10. 10. Concluding Remarks The above description implies that Law 22/1999 has successfully brought local government to a right path to be democratic. In addition, Law 22/1999 brings about a new paradigm to empower all social elements in order to accelerate good governance in the regions. Good governance in this sense means a harmonious interaction and cooperation among governmental elements and citizens in the region in order to build up participatory, transparent, and sustainable regional development programs. Even though it does not reach an ideal stage of democracy yet, but local citizens’ awareness to participate in the development process and local government’s acquiesce to be more transparent and accountable are much better than those under centralized regime of New Order. It can be judged that the era of “nominal democracy” has steadily been passed through. Nevertheless, it can also be implied from the previous parts that acceleration of development process and performance are still far from satisfactory. In other words, there is a slight gap between the rapidity of democratic movement and the velocity of development progress. In such circumstance, the role of capacity building is very essential to bridge and minimize the gap. One more thing, revision of Law 22/1999 is required in order to accelerate local development. This should be accompanied by proper capacity of the legal drafters to revise it truthfully, and dedication of government’s officials to implement it consistently.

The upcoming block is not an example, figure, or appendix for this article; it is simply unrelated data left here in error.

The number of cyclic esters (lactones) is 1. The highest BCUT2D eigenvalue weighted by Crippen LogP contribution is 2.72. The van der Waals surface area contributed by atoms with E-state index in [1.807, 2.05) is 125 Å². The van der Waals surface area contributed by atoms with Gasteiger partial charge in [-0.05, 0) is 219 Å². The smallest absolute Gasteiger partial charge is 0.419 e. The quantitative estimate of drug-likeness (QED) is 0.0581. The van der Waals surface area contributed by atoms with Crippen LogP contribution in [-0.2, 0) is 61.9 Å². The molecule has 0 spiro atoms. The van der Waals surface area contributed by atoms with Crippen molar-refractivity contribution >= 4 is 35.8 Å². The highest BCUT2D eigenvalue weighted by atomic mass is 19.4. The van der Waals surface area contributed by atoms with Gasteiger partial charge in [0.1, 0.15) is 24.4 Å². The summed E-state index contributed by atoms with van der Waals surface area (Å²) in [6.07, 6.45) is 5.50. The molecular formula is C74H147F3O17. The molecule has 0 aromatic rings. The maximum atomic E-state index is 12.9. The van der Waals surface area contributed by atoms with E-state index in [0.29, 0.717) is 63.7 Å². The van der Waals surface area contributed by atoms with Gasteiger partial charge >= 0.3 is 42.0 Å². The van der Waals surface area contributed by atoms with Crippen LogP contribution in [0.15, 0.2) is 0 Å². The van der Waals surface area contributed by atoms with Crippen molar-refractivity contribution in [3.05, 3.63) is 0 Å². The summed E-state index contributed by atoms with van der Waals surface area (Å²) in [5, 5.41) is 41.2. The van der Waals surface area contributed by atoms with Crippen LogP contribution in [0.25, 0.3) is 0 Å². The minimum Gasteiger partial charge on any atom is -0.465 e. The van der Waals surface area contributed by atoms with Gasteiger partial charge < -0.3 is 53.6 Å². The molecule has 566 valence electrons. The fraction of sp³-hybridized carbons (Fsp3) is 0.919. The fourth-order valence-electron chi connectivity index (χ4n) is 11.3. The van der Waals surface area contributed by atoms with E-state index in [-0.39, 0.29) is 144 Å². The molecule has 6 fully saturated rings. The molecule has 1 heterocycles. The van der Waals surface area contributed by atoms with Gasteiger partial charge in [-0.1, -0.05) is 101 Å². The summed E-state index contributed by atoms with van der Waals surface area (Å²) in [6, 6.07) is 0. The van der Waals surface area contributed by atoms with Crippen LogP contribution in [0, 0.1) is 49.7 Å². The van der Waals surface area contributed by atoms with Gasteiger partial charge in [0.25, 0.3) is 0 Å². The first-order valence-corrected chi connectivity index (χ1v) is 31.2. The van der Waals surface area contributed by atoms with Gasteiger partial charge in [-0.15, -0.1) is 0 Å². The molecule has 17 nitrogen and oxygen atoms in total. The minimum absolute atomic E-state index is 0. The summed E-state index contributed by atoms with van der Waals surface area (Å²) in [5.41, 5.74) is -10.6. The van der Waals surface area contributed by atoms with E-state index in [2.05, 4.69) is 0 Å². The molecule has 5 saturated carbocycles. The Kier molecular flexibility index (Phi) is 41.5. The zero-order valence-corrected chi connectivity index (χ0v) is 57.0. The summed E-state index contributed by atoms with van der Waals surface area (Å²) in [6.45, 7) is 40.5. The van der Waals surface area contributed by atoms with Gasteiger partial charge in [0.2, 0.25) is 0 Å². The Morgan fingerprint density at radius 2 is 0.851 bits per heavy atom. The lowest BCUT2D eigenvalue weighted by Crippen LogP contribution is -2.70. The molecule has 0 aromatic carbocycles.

11. 11. Bibliography Asia Foundation, 2002, Decentralization and Local Governance in Indonesia: 1st Indonesian Rapid Decentralization Appraisal (IRDA), Jakarta, February 28. Hadiz, Vedi R., 2003, Decentralization and Democracy in Indonesia: A Critique of Neo-Institutionalist Perspectives, Working Papers Series No. 47, City University of Hong Kong: Southeast Asia Research Center. Kolehmainen-Aitken, Riitta-Liissa, 1999, “Decentralization of the Health Sector”, in World Bank Institute (ed.), Decentralization Briefing Notes, WBI Working Papers. McLean, Keith and Elizabeth King, 1999, “Decentralization of the Education Sector”, in World Bank Institute (ed.), Decentralization Briefing Notes, WBI Working Papers. Moore, Mick and James Putzel, 1999, Politics And Poverty: A Background Paper For The World Development Report 2000/1. Seddon, Jessica, 1999, “Decentralization of Infrastructure” and “Decentralization and Economic Growth”, in World Bank Institute (ed.), Decentralization Briefing Notes, WBI Working Papers. SMERU, 2002, Regional Autonomy and the Business Climate: Three Kabupaten Case from West Java, research report, Jakarta. Work, Robertson, ed., 2002, The Role of Participation and Partnership in Decentralized Governance: A Brief Synthesis of Policy Lessons and Recommendations of Nine Country Case Studies on Service Delivery for the Poor, New York: UNDP.